Solid State Drives (SSDs)
SSD, a high performance replacement for the typical hard disk drive; solid-state drive (SSDs) have higher capacities, faster performance, and lower prices.
Replace the Hard Disk Drive with SSD to speed-up your PC.
I have attached Core2Duo six year old PC (Dell 780, 120GB SSD and Windows 8) to my home "LED TV" and it boots almost as fast as my TV.
Replace to say; Wow, Whoooa, No Way: Even Duel Core PC will be Wow. Don't take my words check it.
Solid State Drive (SSD) sometimes referred to as solid-state disks or electronic disks. SSDs use solid-state memory (non-volatile) to store data; where typical hard disk drives (HDD) have physical platters (Plates) to store data using read/write heads. Because SSD has no moving parts, it is less susceptible to shock and heat than the electromechanical hard drives. Solid-state drives are silent in operation and have faster access times. SSDs are, however, more expensive per gig than standard drives. Since the same interface is used for both types of drive, SSDs can readily replace normal hard disk drives in most situations. You can simply remove slow mechanical Hard Disk Drive from your computer and install SSD (Solid State Drive). Remember you have to reinstall Windows.
A high performance alternative to the typical hard disk drive:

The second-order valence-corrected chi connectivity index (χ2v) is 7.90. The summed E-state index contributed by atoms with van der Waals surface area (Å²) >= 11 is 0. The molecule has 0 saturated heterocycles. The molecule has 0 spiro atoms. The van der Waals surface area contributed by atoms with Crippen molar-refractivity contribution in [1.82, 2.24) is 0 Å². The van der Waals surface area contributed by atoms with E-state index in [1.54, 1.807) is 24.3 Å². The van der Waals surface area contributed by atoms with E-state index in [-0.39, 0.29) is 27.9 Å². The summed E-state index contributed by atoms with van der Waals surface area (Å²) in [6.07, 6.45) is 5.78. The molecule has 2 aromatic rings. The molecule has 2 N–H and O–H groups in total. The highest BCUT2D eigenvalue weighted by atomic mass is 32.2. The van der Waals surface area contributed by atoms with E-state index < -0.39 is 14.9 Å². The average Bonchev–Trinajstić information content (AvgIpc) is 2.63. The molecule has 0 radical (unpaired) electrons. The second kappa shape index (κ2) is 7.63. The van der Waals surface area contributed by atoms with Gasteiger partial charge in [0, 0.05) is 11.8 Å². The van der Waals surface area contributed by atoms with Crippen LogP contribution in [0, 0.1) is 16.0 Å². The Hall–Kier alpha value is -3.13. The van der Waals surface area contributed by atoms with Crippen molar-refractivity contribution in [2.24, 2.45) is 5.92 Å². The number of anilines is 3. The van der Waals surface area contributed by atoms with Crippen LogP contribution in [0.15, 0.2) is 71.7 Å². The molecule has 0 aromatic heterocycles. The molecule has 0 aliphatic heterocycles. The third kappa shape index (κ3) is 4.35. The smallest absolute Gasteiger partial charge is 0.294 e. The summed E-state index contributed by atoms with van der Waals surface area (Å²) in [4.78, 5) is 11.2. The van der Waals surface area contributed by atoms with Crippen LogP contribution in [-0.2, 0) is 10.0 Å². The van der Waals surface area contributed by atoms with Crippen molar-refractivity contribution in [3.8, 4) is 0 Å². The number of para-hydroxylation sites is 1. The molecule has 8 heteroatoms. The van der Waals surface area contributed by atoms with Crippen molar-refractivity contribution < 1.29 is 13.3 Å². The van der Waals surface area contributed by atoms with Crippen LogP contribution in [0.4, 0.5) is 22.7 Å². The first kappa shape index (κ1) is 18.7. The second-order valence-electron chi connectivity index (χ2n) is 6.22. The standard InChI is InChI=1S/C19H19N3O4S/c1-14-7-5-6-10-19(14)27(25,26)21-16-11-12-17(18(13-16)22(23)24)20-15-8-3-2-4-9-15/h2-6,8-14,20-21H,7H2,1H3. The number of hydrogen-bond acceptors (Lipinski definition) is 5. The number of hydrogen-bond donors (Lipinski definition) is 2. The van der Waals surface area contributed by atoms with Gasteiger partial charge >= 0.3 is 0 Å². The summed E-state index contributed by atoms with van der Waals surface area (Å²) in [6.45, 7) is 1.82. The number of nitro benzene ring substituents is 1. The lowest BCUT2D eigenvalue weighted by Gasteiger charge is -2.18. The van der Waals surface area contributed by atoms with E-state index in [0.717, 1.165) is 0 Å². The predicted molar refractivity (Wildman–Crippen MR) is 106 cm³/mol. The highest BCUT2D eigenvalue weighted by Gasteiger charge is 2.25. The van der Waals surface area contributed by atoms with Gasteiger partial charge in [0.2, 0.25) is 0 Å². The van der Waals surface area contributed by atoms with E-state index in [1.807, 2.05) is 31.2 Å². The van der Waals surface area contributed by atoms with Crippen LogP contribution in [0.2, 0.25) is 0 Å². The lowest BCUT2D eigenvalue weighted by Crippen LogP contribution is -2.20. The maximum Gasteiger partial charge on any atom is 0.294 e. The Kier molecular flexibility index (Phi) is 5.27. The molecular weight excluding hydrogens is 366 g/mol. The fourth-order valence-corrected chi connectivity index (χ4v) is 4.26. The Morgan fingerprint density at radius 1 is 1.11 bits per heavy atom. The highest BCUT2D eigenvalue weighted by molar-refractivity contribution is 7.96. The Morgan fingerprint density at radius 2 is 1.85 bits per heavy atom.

Top 10 benefits using SSD.
1- No moving parts so no mechanical failure.
2- High performance and responsive, amazing less than 15 seconds boot up time. Applications load and run faster due to extremely low random access time (less than 0.1 milliseconds)
3- Less susceptible to shock and heat.
4- Reliable and has longer life span.
5- Uses two-third less power means longer battery life in laptops.
6- SATA or USB interface, can readily replace hard disk drives in most computers.
7- Silent operation, no noise while in operation.
9- SSD is unaffected by magnetic fields or magnets.
10- Defragmentation not required.
Disadvantages of SSD
1- At the time of writing, per gig price is higher than the typical disk based drive (HDD).
The older SSDs used DRAM modules (the same type of RAM module connected to the motherboard). Accordingly, the ratio of price to capacity is very high and constant power is required to retain any data. However, it is still one of the fastest types of SSD.
Today’s Flash SSDs use NAND memory although somewhat slower than the DRAM drive, they are still much faster than a magnetic hard drive and do not require constant power.
Most of the SSDs available today are designed to replace the standard SATA disk drives, so they use the same interface on the motherboard and fit into the same space as the HDD it replaces.
SSDs can also be found that are designed to connect to a PCI Express slot in a desktop computer. Others are made to connect to the Mini-PCI for use in netbooks.
By: Raza Ahmad Bhatti MCT